As the project management science evolved, the influence of intellectual property components and contracts over the objectives of the projects has increased. Contracts need to fit in this changing environment. Contracts can play a meaningful role in the project’s success. Specific IP contacts hold tremendous potential in improving project management. The fundamental aim of this research is to evaluate how and to what extent specific IP contracts can affect project management. The paper ran a literature review on recent research to assess the main challenges with traditional contracts. Then, the paper established the awaited impact of specific IP contracts in movie industry on several aspects of the project manager’s activity. Finally, the paper analyzed how each effect and action of IP contracts can contribute to project management performances. The obtained results have shown that IP contracts could literally improve project management in many ways such as the efficiency and transparency in the management of project.

Keywords:  IP contract issue, Rights, Process, Script, Screen, USA, International, Copyrights, Movie Industry, knowledge, Intellectual Property

INTRODUCTION

Intellectual property is protected by law, for example through patents, copyrights and trademark registrations, which provides recognition and financial benefit to these creators. American cinema is now considered to be the industry that has most profoundly shaped and transformed cinema during its first century of existence, both in terms of content and techniques and in economic and cultural terms. In this profession, project management exists in a spectrum of industries, ranging from engineering and construction to information technology and manufacturing.

Table 1 Comparison of the Guild definition and the Movie industry definition [1]

Figure 1: Forms of contracts of Intellectual Property[2]

Here shown in Figure 1 are the main different contracts between the actors and the producer in the movie industry but also the forms of contracts between the actors and the theaters.

The purpose of intellectual property is to protect all forms of work such as series, documentaries, feature films, and short films and to avoid copying them in order to protect the creator.

The American film industry today holds a major place in our societies. He is internationally recognized, and his films are translated into different languages. According to the statistics of the National Film Centre in Paris, it can be seen that in the majority (if not all) of European countries the place of the American film industry overshadows that of the local one. The issue of copyright is an important element in the United States that has changed significantly over the past century, from 75 years from the date of publication to now 70 years after the author’s death if it is an individual author or from 95 to 120 years from the date of creation if it is a collective work. These last modifications try to cope with the digitization of data. Hollywood has recently pointed to some platforms in this new era of digitization, including Watch Series, Put locker”, TUBE+, Couch Tuner, Watch32, Project Free TV and Watch Free. The latter infringe copyright rules.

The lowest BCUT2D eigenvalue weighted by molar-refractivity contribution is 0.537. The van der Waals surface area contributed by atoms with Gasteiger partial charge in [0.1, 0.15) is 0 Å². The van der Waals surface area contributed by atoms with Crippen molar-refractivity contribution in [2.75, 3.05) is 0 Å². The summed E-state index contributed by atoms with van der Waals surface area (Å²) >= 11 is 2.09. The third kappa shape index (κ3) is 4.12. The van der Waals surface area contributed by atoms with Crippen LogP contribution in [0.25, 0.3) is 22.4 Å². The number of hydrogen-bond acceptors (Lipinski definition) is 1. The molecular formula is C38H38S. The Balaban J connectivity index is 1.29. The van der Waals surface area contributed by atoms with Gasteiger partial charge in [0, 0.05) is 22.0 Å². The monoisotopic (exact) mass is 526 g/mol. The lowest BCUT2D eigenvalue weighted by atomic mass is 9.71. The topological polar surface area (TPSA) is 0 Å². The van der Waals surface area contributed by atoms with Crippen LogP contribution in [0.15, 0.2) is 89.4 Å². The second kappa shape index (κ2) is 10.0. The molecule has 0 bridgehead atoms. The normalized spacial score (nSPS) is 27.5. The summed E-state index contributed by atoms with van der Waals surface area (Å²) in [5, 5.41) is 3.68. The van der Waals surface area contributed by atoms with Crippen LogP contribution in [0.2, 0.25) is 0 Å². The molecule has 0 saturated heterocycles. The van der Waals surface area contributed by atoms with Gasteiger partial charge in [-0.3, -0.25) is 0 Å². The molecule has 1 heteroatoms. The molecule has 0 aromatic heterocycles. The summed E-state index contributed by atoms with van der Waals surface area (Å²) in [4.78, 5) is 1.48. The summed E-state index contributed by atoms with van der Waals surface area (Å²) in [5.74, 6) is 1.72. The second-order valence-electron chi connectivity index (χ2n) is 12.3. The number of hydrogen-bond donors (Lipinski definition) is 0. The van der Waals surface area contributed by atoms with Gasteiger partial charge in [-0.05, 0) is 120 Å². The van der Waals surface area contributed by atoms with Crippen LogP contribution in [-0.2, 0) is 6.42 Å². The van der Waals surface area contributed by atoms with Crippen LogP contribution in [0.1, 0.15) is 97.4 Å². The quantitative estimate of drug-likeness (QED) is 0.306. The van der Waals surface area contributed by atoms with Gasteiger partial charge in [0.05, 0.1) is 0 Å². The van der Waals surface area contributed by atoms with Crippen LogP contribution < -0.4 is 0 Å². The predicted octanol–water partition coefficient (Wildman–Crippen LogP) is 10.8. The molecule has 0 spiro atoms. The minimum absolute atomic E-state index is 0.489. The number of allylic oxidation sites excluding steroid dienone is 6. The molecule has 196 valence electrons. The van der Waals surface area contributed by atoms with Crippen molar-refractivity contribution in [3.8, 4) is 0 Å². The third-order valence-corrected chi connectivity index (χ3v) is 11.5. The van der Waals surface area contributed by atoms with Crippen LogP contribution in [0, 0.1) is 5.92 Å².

Managing well the different clauses in the movie industry are related to the way to manage a project in business development. Understanding that it’s essential to have clauses that protect both parties if there is a violation of the intellectual property of an artwork. In fact, the purpose of these contracts is to protect the creator’s work and give him rights to defend himself. The copyright owner may be the author, producer or publisher of the work in the cinema industry. A good understanding of intellectual property in cinema requires us to know a wide range of copyright relating to different elements of production, namely the script music, the director’s work, and the actors’ performance. However, it is important that each of these rights is properly described, transferred and assigned so that the producer can claim ownership of the film and license the related distribution rights.